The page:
Comments: Australia was an odd finale because neither of the final two had any specific enemies on the jury. Jerri was a little peeved at Colby, but she was no fan of Tina either. This was the rare case of two finalists who were genuinely respected by most of the jury. The reason Tina won has never been altogether clear, but it's possible that it was because Colby won so many challenges and was hardly ever forced to strategize. The jury seemed to feel that Tina had worked harder to get where she was. It's also entirely possible that Tina's win was a "backlash" decision against an arrogant male winner in season 1. No matter how you slice it, either player legitimately could have won this vote.
Lessons: Sometimes you can be a little too dominant for your own good, and the jury might then feel you never really had to play the game. Also, we learned that a jury can vote against somebody just as easily as they can vote for somebody.
AFRICA - Ethan Zohn 5-2 over Kim Johnson
Comments: This decision was easy. Ethan Zohn was liked by almost everybody. He was humble, he was gracious, and people were genuinely happy to see him win. Though this may have been unintentional, it was crucial that Ethan was always the third in command of his particular alliance (Lex/Tom/Ethan), so when tough choices had to be made, Ethan never took the hit. He managed to craft a perfect blame-less smokescreen behind alpha male lightning rod Lex. On the flip side, Kim Johnson never did anything particularly wrong, she just wasn't Ethan. Ethan legitimately could have won this vote 7-0.
Lessons: It's always best to be the second- or third-in-command of the alliance in power. This way you never take any political hits. More importantly, if you somehow end up in the final two, nobody is going to be out for revenge.
MARQUESAS - Vecepia Towery 4-3 over Neleh Dennis
Comments: Vecepia wasn't the most popular player in the game; indeed most jurors considered her a hypocrite. But the jurors actively wanted Neleh to lose. They couldn't stand the fact that a 21-year old Mormon woman was going to beat them. They didn't like that she was wishy-washy and refused to admit her deviousness. And most of all they didn't like the fact she had turned on her original alliance. So this vote wasn't so much for Vecepia as much as it was against Neleh. Vecepia had very little to do with it. All she had to do was not say anything stupid.
Lessons: This was actually the exact same lesson (in reverse) that we learned from Borneo. Neleh was well-liked as a person, but nobody respected her as a player. She proved that you can be the nicest person in the world, you can be the sweetest person in the world, but if people aren't happy with losing to you, you don't stand a chance. The jury will only lose to a player that they respect.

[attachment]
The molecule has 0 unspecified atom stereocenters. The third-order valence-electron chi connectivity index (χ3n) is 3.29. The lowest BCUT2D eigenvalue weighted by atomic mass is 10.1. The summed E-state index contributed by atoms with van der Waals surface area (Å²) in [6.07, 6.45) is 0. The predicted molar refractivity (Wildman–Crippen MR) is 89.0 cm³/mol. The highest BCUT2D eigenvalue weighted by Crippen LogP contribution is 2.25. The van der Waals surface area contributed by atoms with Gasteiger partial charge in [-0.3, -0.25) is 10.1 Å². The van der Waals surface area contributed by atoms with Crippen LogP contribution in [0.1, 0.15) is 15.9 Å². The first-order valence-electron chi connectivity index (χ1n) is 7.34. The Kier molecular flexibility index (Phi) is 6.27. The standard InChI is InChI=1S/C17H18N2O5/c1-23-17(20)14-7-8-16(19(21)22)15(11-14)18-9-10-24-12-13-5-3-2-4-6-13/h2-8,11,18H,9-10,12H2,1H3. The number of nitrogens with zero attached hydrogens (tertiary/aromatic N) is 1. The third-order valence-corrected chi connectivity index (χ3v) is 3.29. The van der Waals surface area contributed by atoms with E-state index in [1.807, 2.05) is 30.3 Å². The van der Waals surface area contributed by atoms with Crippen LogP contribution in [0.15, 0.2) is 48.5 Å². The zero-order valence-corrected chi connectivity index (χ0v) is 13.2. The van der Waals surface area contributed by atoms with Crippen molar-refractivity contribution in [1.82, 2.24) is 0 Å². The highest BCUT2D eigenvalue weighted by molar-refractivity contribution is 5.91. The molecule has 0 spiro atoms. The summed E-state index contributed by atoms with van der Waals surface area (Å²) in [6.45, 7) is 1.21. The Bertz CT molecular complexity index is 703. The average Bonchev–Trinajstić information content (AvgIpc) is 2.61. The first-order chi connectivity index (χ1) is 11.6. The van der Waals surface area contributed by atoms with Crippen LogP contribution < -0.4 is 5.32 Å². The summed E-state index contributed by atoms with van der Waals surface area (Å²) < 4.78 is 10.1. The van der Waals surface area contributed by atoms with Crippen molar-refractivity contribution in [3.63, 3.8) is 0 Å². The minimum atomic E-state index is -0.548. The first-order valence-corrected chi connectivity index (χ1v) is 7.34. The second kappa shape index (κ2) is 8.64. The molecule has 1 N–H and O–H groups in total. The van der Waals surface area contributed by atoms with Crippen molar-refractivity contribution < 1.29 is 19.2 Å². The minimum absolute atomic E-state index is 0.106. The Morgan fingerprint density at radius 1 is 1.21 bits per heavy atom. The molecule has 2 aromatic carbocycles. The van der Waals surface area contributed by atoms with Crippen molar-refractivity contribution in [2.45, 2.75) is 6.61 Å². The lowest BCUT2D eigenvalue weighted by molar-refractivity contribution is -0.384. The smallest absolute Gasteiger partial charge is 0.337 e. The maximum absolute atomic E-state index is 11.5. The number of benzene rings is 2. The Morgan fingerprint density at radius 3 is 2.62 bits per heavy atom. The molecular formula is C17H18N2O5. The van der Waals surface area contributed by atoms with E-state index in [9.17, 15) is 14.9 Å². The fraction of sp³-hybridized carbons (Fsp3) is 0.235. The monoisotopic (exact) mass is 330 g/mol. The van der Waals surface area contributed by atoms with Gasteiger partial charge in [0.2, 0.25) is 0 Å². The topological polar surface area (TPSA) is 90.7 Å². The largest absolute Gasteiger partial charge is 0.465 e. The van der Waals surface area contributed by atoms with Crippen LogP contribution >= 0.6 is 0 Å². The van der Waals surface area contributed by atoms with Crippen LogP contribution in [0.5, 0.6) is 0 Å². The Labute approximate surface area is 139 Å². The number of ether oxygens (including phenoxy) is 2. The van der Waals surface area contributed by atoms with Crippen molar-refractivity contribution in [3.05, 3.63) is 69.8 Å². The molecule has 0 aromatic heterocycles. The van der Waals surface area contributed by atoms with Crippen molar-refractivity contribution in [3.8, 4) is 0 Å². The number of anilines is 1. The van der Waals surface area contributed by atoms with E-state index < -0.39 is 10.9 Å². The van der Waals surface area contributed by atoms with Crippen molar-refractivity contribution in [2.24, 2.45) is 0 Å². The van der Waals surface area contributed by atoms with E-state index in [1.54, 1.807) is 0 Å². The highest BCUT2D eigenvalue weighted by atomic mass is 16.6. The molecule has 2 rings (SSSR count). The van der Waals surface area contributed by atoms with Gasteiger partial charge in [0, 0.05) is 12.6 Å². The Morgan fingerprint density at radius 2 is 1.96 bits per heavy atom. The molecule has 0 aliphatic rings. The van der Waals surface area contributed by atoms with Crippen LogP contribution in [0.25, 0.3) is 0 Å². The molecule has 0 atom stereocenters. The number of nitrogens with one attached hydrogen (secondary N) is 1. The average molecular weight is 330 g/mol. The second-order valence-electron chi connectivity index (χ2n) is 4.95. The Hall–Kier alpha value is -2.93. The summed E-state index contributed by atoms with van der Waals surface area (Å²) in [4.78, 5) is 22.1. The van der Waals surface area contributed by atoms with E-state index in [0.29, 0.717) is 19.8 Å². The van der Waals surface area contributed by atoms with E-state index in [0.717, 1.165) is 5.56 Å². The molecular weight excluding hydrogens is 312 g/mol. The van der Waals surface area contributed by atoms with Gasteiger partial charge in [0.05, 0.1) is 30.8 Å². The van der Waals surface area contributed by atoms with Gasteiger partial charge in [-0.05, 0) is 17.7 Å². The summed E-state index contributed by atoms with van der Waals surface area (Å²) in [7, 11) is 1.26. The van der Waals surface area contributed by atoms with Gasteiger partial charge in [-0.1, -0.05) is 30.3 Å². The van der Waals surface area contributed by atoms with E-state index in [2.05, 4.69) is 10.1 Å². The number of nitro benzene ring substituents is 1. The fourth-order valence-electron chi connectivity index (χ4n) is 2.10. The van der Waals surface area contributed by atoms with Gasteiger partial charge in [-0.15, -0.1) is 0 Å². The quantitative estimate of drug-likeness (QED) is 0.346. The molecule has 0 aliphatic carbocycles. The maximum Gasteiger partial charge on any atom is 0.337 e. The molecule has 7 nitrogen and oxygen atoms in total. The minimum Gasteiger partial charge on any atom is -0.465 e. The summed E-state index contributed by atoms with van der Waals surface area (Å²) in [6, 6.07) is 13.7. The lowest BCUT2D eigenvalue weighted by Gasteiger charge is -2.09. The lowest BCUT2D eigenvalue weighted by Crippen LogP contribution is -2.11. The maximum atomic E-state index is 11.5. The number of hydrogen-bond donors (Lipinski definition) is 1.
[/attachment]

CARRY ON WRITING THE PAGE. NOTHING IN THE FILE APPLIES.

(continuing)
THAILAND - Brian Heidik 4-3 over Clay Jordan
Comments: Brian was not the nicest person in the world, but he was smart enough to hide this side from the jury and laugh all the way to the bank. Brian portrayed himself as a loyal, hardworking dad to most of the other players. So when he inevitably backstabbed his alliance, the jury was able to look past it and see the "hardworking dad" they respected. That's what got Brian the million dollars. The only reason Brian won 4-3, instead of 7-0, was because he made no attempt to befriend those jurors whose votes he knew he didn't need.
Lessons: Again, it's R-E-S-P-E-C-T. You can have enemies on the jury, and they still might be okay with giving you the win. It's all about how much they respect you. Brian's backstabbing at the end may have bruised some egos, but it did nothing to override the belief that he was a good guy who deserved to win.
AMAZON - Jenna Morasca 6-1 over Matthew von Ertfelda
Comments: Jenna had lots of friends on the jury and Matthew had none. Plus, everyone on the jury knew that Matt being in the final two was a complete fluke. At the time, this was the easiest jury vote in Survivor history.
Lessons: If, like Matt, you are a clueless dolt for 30 days, then a Survivor mastermind for 9 days, the only thing the jury will remember is that you were a clueless dolt for most of the game. Remember that first impressions go a long way. Matt may have learned the game well under the tutelage of Master Cesternino, but it was too little, too late, in the eyes of the jury.
PEARL ISLANDS - Sandra Diaz-Twine 6-1 over Lillian Morris
Comments: Lill had enemies up and down the jury box. People either disliked her personality, or they thought she was a big hypocrite, or they would never vote for a stinking outcast. She walked into the worst possible jury and there was no way she could have prevailed. Sandra, on the other hand, was fairly well liked. She wasn't the greatest player in the world, but jurors knew she was a straight shooter, plus she had never really made any enemies throughout the game. Sandra won more or less because she wasn't Lill.